Major League Soccer kicks off this weekend, and I can’t wait. The league did an admirable job in 2020 finding ways to ensure competition prevailed, but the unavoidable, disjointed nature of matches made it a difficult year for fans to follow.
Now, it’s a new year, and new excitement is in the air as MLS takes the field for its 26th edition. There’s so much to talk about, but to simplify things I thought I’d focus on my ABCs of the impending season.
A is for Austin
All eyes will be on the Texas capital as Austin FC becomes the 27th team in MLS. Considered by many to be one of the coolest cities in the country, Austin is clearly primed for the club’s debut. The team has garnered significant local and national attention the last two years while checking all the right boxes:
- Powerful local ownership group that includes a major Hollywood celebrity in Matthew McConaughey? Check.
- Locally owned, globally recognized brand as a jersey partner? Enter YETI. Check.
- Beautiful new stadium?. Welcome Q2 Stadium. Check.
- Sold-out season ticket allocation? Check.
- A bold brand identity and jersey design universally loved by fans: Check.
Austin FC have seemingly made all the rights moves thus far. Now we’re keen to see what they can do on the pitch.
B is for Broadcast
Much of the soccer business discussion in recent months has centered around the changing television rights landscape in North America. Major European league rights, such as Italian Serie A, have changed hands, moving from ESPN+ to CBS/Paramount+ next season.
The shift to put more soccer on emerging OTT platforms makes sense for the broadcaster, but does it actually benefit the sport and the soccer fan? For so many years lack of access to soccer was the biggest hurdle the sport needed to overcome.
Then in the mid 2000s soccer was suddenly everywhere, and fans had unbridled access to literally thousands of matches a year via cable and satellite channels. In 2021, things seem to be coming full circle with premium soccer products finding their why behind restricted access paywalls.
MLS still has two years remaining on its current broadcast agreements with ESPN, Fox, and Univision, and they are focused on using this as an opportunity to maximize eyeballs. This season will see 37 matches (the most ever) broadcast on major network television, exposing the domestic league to the largest possible TV audience.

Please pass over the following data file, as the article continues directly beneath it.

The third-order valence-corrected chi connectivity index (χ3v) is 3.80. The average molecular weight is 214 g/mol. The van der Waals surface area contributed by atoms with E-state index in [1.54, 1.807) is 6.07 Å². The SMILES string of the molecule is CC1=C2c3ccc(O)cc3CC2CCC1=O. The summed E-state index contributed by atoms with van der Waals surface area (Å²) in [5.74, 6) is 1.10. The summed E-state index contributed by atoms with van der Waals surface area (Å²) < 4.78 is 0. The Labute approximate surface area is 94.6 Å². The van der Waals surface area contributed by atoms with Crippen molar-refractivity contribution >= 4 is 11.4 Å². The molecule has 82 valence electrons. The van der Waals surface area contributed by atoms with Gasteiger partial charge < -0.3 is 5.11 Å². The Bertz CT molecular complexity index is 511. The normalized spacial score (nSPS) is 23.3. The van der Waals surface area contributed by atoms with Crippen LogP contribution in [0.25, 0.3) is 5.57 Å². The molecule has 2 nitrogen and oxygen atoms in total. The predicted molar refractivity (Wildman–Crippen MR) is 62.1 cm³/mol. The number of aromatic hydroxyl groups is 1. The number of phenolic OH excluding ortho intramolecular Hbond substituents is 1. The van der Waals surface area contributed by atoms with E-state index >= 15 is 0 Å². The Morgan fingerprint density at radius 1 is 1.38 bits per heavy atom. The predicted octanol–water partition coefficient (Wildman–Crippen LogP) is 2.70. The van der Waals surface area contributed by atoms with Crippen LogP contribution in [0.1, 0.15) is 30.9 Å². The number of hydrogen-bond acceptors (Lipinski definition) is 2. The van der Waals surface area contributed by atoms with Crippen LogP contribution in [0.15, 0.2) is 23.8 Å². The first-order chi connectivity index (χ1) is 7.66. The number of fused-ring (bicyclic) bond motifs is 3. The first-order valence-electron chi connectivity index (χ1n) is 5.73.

Building national appeal for individual MLS clubs that drive solid national TV ratings has been a struggle for MLS over the years. Think about it. Real Madrid, Liverpool, and Juventus are not constrained by any geographic allegiances in the US. They are international brands that hold national interest when they play.
MLS clubs don’t enjoy the same status and are heavily tied to their local city. Growing national interest for individual teams will be important to the league’s ultimate success. More games on national TV this year is one step in the right direction, and everyone associated with the League hopes to see some strong ratings performance for these matches.
C is for Campeones
For sure “C” could have stood for Covid, and perhaps it should have. There is little doubt the pandemic will have the biggest overall impact on MLS this year, for a multitude of reasons. Schedule adjustments (the season kick-off has already been pushed back twice), limited capacity attendances, scaled-back experiential marketing opportunities for brand partners, and more.
Oh, and there’s the not-so-small matter of a second year in a row with estimated financial losses of around $1bn. Unfortunately, Covid will continue to wreak havoc on MLS for this season, as well.
But rather than focus on these issues I’ve chosen to highlight “C’ for Campeones.
Why? Because I think this symbolizes where MLS is ultimately going.
2021 will see the return of two relatively new collaborative competitions between MLS and its neighbor to the south, Mexico’s Liga MX. The Leagues Cup is an eight-team (four Liga MX and four MLS) mini knockout tournament that launched in 2019. Campeones Cup is a single-challenge match between the respective champions of each league. Neither event was staged last year because of the pandemic.
Both these ventures speak directly to the size and importance of the Hispanic audience. There are 60 million people of Hispanic descent in the US, almost as much as the entire population of the United Kingdom, and their three favourite sports are soccer, soccer, and soccer.
The significance of the Hispanic audience in the US has long been recognised and its influence over American soccer culture runs deep. It’s a critical point of differentiation and opportunity for soccer.
Initiatives such as the Leagues Cup and Campeones Cup are just appetizers for what may follow in the future: a full-on regional league with US, Mexico, and Canada.
Even Fifa President, Gianni Infantino, was asked recently about the idea of a North American tri-national league. His response? “I think the potential in the United States and Mexico is enormous, each country by itself. But of course, if you could bring those two together that would be incredible and that could quite well be the best league in the world.”
This realization is still a long way off, but the winds of opportunity are certainly blowing in this direction.
So, there you have it. My ABCs of the 26th season of Major League Soccer. Let the games begin!
John Guppy is the president of Gilt Edge Soccer Marketing, a Chicago-based strategy and engagement marketing firm focused exclusively within the sport of soccer. John is the former president of MLS’ Chicago Fire.